# Units for Precession Rate (Ω)?

lightlightsup
Homework Statement:
The precession rate is given as ##Ω = \frac{Mgr}{Iω}##.
Relevant Equations:
What are the units here?: I'm calculating it as ##\frac{1}{rad . s}##.
The precession rate is given as ##Ω = \frac{Mgr}{Iω}##.
What are the units here?: I'm calculating it as ##\frac{1}{rad . s}##.
Am I supposed to interpret this as revolutions per second, sort of like frequency, and ignore the ##rad##?
Also, period is calculated as: ##T = \frac{2π}{Ω}##. So, ##T##'s units are ##\frac{s}{rev}##?
I'm guessing that I don't quite understand yet how ##rads## are ignored in the calculations.
Edit: This refers to gyroscopic precession wherein gravity is the only force causing a torque.

Last edited:

Mentor
Homework Statement: The precession rate is given as ##Ω = \frac{Mgr}{Iω}##.
Homework Equations: What are the units here?: I'm calculating it as ##\frac{1}{rad . s}##.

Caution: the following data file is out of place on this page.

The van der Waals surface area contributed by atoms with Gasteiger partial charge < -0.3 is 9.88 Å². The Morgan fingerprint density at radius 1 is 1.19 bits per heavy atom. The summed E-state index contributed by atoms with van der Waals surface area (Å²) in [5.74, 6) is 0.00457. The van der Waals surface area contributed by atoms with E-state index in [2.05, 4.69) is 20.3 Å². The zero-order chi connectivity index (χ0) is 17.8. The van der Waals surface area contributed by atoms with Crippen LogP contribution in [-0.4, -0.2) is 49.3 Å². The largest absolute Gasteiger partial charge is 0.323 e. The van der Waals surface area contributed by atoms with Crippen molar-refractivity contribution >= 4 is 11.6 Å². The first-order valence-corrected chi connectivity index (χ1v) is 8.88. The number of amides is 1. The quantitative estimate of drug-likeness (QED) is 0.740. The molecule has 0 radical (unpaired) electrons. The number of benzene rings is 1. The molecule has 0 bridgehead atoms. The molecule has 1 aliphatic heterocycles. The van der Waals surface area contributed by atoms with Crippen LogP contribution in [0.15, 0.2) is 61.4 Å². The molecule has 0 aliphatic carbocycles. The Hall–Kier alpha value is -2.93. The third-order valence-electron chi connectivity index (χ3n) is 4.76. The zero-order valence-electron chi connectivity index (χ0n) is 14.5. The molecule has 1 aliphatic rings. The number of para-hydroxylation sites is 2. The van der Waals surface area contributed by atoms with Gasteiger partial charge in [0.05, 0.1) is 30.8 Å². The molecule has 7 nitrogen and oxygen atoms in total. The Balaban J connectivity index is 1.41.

I get 1/s, which would be the same as the units for ω...

EDIT -- can you show the units you have for the first equation, and what you cancel to get your result?

lightlightsup
I get 1/s, which would be the same as the units for ω...

We're ignoring ##rads##, I guess? Because they are considered "dimensionless" ratios?

• berkeman
lightlightsup
I get 1/s, which would be the same as the units for ω...

EDIT -- can you show the units you have for the first equation, and what you cancel to get your result?

I'm sure there is some hole in my logic here somewhere.

Mentor
Since radians are dimensionless, don't carry them along as units. In that case, you get the correct units for Omega, IMO.